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How to Sign Over Your Rights As a Father

Preparing Your Case

To voluntarily terminate your parental rights, you generally must get court approval. If a judge finds good cause to grant your request, you will have no further rights to your child and generally won’t be required to pay any further child support. However, unless you want to relinquish your parental rights because someone else, such as your ex-wife’s new husband, wishes to adopt the child, courts often are reluctant to allow you to sign over your rights as a father.

Research your state’s law

Not all states allow voluntary termination of parental rights, but those that do have legal standards you must meet for the judge to grant your petition. Typically the request for termination must be for good cause, and the court must find that termination of your parental rights would be in the best interests of the child. Both of these standards allow for a lot of judicial discretion in making the final determination.

In some states such as Kentucky, you cannot voluntarily relinquish your parental rights. The only way to sign over your rights as a father in these states would be by consenting to the adoption of the child by another person such as a step-parent.

States such as Missouri may only approve a voluntary termination of parental rights if at least one of the factors is present that is evaluated in cases of involuntary terminations. These factors include the child’s emotional ties to you, the extent to which you’ve maintained regular contact and visitation with the child, and how committed or interested you are in the child’s upbringing and welfare.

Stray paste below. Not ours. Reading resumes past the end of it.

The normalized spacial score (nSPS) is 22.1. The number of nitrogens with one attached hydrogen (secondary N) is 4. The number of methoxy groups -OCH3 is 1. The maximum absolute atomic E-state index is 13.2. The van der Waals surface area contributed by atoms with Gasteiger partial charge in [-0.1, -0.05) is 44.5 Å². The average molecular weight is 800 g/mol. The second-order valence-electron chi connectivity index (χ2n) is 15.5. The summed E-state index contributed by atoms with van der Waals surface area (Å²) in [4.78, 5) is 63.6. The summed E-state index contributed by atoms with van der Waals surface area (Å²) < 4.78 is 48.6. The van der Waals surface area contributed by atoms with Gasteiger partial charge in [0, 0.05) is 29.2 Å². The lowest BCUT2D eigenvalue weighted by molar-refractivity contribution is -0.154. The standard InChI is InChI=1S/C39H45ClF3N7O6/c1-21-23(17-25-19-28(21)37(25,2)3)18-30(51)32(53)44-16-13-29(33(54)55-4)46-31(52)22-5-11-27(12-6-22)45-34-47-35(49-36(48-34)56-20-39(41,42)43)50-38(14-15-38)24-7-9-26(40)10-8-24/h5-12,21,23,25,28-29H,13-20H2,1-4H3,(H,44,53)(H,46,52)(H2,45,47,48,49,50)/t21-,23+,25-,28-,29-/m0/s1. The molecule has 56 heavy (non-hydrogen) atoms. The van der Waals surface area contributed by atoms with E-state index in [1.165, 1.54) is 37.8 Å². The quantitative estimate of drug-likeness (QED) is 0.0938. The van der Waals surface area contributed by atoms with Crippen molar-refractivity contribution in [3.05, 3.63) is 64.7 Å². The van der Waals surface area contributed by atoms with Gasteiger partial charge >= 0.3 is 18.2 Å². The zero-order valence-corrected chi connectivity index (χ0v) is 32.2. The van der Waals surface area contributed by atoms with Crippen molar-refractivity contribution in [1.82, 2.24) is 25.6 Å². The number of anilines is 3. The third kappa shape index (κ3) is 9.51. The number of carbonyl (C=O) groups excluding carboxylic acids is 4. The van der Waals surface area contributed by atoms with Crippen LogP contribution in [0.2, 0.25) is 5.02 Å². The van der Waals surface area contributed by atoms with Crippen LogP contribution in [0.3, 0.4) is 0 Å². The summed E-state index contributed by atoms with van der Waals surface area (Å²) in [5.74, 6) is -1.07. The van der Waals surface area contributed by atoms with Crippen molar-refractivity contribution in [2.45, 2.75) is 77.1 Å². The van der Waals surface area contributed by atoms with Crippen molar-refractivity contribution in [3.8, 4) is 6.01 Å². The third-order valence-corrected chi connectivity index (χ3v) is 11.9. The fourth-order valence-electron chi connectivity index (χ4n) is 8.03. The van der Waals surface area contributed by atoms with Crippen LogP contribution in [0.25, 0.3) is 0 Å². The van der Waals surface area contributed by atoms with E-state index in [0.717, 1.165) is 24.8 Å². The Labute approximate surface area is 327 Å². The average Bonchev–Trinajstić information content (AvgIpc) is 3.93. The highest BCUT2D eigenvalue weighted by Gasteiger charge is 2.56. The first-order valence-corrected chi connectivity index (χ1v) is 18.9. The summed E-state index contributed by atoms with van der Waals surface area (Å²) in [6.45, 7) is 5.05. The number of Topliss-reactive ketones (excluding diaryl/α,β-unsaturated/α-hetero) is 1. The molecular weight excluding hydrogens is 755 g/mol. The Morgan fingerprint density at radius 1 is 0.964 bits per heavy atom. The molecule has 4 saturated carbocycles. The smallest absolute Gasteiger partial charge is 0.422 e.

Talk to your child’s mother

In many states you cannot voluntarily terminate your parental rights without the other parent’s consent.

Keep in mind that even if both parents agree that termination of your parental rights would be in the child’s best interests, this doesn’t guarantee that the court will terminate your rights. The judge also must find that there is good cause for the termination.

Consider hiring an attorney

Because court approvals of voluntary termination of parental rights is rare, you may find an attorney is best able to protect your interests and achieve your desired result. Given that much of the court’s decision hinges on judicial discretion, an attorney familiar with the local judges and your area’s court procedures can give you an advantage in pursuing your goal of signing over your rights as a father.

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Gather your evidence

If you have any documentation or other evidence supporting your case, you should make copies so you will have it available when you draft your petition to the court.

The court needs evidence that you have good cause to have your parental rights terminated. A desire to end your child support or financial obligation to the child or to have your ex-spouse out of your life typically are not considered good cause by any court.

Courts are reluctant to terminate parental rights if that will leave the child with only one parent. However, if another adult such as a step-parent wants to adopt the child and assume responsibility, this generally is considered a good cause for you to relinquish your parental rights – particularly if you have not played a substantial role in the child’s life.

Filing Your Petition

Find the appropriate forms

Some states have forms you can print and fill out if you want to petition the court to relinquish your parental rights.